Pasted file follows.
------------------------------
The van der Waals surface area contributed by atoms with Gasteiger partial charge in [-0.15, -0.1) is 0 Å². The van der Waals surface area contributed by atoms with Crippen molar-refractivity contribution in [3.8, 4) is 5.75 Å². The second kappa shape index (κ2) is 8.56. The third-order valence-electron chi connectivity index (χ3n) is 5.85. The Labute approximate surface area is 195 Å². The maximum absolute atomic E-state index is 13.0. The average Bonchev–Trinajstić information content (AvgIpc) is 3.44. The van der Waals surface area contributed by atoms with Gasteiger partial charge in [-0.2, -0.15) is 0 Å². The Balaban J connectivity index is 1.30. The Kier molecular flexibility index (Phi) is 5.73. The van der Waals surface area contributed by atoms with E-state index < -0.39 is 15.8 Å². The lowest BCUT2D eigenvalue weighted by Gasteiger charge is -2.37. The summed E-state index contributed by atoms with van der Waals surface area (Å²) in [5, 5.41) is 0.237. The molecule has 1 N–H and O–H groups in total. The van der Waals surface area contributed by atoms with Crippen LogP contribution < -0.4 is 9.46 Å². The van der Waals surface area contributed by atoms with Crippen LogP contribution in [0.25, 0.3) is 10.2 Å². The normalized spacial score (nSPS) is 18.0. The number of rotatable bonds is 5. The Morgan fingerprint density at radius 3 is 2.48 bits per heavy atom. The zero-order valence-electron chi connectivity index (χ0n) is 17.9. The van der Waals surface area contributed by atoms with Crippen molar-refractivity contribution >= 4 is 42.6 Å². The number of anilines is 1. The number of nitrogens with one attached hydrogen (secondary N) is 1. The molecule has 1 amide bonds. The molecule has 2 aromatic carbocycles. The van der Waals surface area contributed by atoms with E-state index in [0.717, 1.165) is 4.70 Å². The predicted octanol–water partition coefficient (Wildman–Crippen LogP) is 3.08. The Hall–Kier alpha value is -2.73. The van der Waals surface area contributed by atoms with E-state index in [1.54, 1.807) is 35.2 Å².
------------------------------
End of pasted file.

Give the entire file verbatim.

The van der Waals surface area contributed by atoms with Gasteiger partial charge in [-0.15, -0.1) is 0 Å². The van der Waals surface area contributed by atoms with Crippen molar-refractivity contribution in [3.8, 4) is 5.75 Å². The second kappa shape index (κ2) is 8.56. The third-order valence-electron chi connectivity index (χ3n) is 5.85. The Labute approximate surface area is 195 Å². The maximum absolute atomic E-state index is 13.0. The average Bonchev–Trinajstić information content (AvgIpc) is 3.44. The van der Waals surface area contributed by atoms with Gasteiger partial charge in [-0.2, -0.15) is 0 Å². The Balaban J connectivity index is 1.30. The Kier molecular flexibility index (Phi) is 5.73. The van der Waals surface area contributed by atoms with E-state index < -0.39 is 15.8 Å². The lowest BCUT2D eigenvalue weighted by Gasteiger charge is -2.37. The summed E-state index contributed by atoms with van der Waals surface area (Å²) in [5, 5.41) is 0.237. The molecule has 1 N–H and O–H groups in total. The van der Waals surface area contributed by atoms with Crippen LogP contribution < -0.4 is 9.46 Å². The van der Waals surface area contributed by atoms with Crippen LogP contribution in [0.25, 0.3) is 10.2 Å². The normalized spacial score (nSPS) is 18.0. The number of rotatable bonds is 5. The Morgan fingerprint density at radius 3 is 2.48 bits per heavy atom. The zero-order valence-electron chi connectivity index (χ0n) is 17.9. The van der Waals surface area contributed by atoms with Crippen molar-refractivity contribution >= 4 is 42.6 Å². The number of anilines is 1. The number of nitrogens with one attached hydrogen (secondary N) is 1. The molecule has 1 amide bonds. The molecule has 2 aromatic carbocycles. The van der Waals surface area contributed by atoms with E-state index in [0.717, 1.165) is 4.70 Å². The predicted octanol–water partition coefficient (Wildman–Crippen LogP) is 3.08. The Hall–Kier alpha value is -2.73. The van der Waals surface area contributed by atoms with E-state index in [1.54, 1.807) is 35.2 Å².